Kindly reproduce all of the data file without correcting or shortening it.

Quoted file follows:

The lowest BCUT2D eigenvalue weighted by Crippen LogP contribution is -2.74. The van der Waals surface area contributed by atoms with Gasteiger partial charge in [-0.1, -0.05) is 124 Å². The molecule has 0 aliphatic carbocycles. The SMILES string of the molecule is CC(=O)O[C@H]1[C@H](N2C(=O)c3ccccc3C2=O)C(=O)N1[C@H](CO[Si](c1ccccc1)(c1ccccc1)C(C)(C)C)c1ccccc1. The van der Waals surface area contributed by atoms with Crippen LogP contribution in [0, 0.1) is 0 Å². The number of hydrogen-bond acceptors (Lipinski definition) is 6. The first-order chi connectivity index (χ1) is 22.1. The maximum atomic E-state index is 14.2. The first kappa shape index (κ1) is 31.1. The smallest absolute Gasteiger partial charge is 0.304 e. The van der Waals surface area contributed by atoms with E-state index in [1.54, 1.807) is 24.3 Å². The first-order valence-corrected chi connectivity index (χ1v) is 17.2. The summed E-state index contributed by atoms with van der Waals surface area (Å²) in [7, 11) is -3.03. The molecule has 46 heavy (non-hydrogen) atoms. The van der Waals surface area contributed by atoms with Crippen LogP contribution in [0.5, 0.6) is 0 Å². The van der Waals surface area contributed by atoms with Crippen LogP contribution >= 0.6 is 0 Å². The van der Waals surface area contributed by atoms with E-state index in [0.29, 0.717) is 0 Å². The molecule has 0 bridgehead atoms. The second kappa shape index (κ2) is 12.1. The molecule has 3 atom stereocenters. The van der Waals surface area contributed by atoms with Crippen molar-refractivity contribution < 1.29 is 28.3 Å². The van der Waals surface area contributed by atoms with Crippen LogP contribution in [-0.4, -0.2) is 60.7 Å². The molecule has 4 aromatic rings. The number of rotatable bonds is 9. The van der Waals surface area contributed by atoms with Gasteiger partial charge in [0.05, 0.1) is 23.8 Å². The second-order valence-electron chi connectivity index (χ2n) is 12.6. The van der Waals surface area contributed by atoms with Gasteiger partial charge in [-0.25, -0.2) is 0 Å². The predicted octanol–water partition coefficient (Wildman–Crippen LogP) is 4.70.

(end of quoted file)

The lowest BCUT2D eigenvalue weighted by Crippen LogP contribution is -2.74. The van der Waals surface area contributed by atoms with Gasteiger partial charge in [-0.1, -0.05) is 124 Å². The molecule has 0 aliphatic carbocycles. The SMILES string of the molecule is CC(=O)O[C@H]1[C@H](N2C(=O)c3ccccc3C2=O)C(=O)N1[C@H](CO[Si](c1ccccc1)(c1ccccc1)C(C)(C)C)c1ccccc1. The van der Waals surface area contributed by atoms with Crippen LogP contribution in [0, 0.1) is 0 Å². The number of hydrogen-bond acceptors (Lipinski definition) is 6. The first-order chi connectivity index (χ1) is 22.1. The maximum atomic E-state index is 14.2. The first kappa shape index (κ1) is 31.1. The smallest absolute Gasteiger partial charge is 0.304 e. The van der Waals surface area contributed by atoms with E-state index in [1.54, 1.807) is 24.3 Å². The first-order valence-corrected chi connectivity index (χ1v) is 17.2. The summed E-state index contributed by atoms with van der Waals surface area (Å²) in [7, 11) is -3.03. The molecule has 46 heavy (non-hydrogen) atoms. The van der Waals surface area contributed by atoms with Crippen LogP contribution in [0.5, 0.6) is 0 Å². The van der Waals surface area contributed by atoms with Crippen LogP contribution >= 0.6 is 0 Å². The van der Waals surface area contributed by atoms with E-state index in [0.29, 0.717) is 0 Å². The molecule has 0 bridgehead atoms. The second kappa shape index (κ2) is 12.1. The molecule has 3 atom stereocenters. The van der Waals surface area contributed by atoms with Crippen molar-refractivity contribution < 1.29 is 28.3 Å². The van der Waals surface area contributed by atoms with Crippen LogP contribution in [-0.4, -0.2) is 60.7 Å². The molecule has 4 aromatic rings. The number of rotatable bonds is 9. The van der Waals surface area contributed by atoms with Gasteiger partial charge in [0.05, 0.1) is 23.8 Å². The second-order valence-electron chi connectivity index (χ2n) is 12.6. The van der Waals surface area contributed by atoms with Gasteiger partial charge in [-0.25, -0.2) is 0 Å². The predicted octanol–water partition coefficient (Wildman–Crippen LogP) is 4.70.